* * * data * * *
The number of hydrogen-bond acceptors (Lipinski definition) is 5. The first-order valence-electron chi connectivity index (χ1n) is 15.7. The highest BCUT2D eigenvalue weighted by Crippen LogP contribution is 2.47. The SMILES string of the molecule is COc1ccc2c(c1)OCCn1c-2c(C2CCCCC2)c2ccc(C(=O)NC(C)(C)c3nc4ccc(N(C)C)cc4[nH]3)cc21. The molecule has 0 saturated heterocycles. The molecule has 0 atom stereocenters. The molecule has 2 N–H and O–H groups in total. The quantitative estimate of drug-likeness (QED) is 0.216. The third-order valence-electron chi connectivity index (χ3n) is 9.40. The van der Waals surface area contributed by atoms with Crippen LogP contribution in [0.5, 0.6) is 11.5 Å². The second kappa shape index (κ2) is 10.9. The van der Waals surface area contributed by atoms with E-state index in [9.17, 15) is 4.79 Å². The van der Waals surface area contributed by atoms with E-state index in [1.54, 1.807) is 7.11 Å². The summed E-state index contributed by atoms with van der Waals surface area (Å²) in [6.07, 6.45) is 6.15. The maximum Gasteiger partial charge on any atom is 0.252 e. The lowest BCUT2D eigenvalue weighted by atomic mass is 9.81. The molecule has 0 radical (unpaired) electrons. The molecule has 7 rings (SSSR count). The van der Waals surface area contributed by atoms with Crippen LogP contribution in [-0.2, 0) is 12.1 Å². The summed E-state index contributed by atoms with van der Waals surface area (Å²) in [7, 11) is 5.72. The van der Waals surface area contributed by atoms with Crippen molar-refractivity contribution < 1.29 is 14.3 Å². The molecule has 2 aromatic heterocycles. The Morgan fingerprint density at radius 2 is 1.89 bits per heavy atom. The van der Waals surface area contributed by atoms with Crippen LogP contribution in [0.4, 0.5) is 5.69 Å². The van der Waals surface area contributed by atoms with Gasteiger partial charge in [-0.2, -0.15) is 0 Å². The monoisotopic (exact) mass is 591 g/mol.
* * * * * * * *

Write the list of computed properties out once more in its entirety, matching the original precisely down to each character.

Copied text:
The number of hydrogen-bond acceptors (Lipinski definition) is 5. The first-order valence-electron chi connectivity index (χ1n) is 15.7. The highest BCUT2D eigenvalue weighted by Crippen LogP contribution is 2.47. The SMILES string of the molecule is COc1ccc2c(c1)OCCn1c-2c(C2CCCCC2)c2ccc(C(=O)NC(C)(C)c3nc4ccc(N(C)C)cc4[nH]3)cc21. The molecule has 0 saturated heterocycles. The molecule has 0 atom stereocenters. The molecule has 2 N–H and O–H groups in total. The quantitative estimate of drug-likeness (QED) is 0.216. The third-order valence-electron chi connectivity index (χ3n) is 9.40. The van der Waals surface area contributed by atoms with Crippen LogP contribution in [0.5, 0.6) is 11.5 Å². The second kappa shape index (κ2) is 10.9. The van der Waals surface area contributed by atoms with E-state index in [9.17, 15) is 4.79 Å². The van der Waals surface area contributed by atoms with E-state index in [1.54, 1.807) is 7.11 Å². The summed E-state index contributed by atoms with van der Waals surface area (Å²) in [6.07, 6.45) is 6.15. The maximum Gasteiger partial charge on any atom is 0.252 e. The lowest BCUT2D eigenvalue weighted by atomic mass is 9.81. The molecule has 0 radical (unpaired) electrons. The molecule has 7 rings (SSSR count). The van der Waals surface area contributed by atoms with Crippen LogP contribution in [-0.2, 0) is 12.1 Å². The summed E-state index contributed by atoms with van der Waals surface area (Å²) in [7, 11) is 5.72. The van der Waals surface area contributed by atoms with Crippen molar-refractivity contribution < 1.29 is 14.3 Å². The molecule has 2 aromatic heterocycles. The Morgan fingerprint density at radius 2 is 1.89 bits per heavy atom. The van der Waals surface area contributed by atoms with Crippen LogP contribution in [0.4, 0.5) is 5.69 Å². The van der Waals surface area contributed by atoms with Gasteiger partial charge in [-0.2, -0.15) is 0 Å². The monoisotopic (exact) mass is 591 g/mol.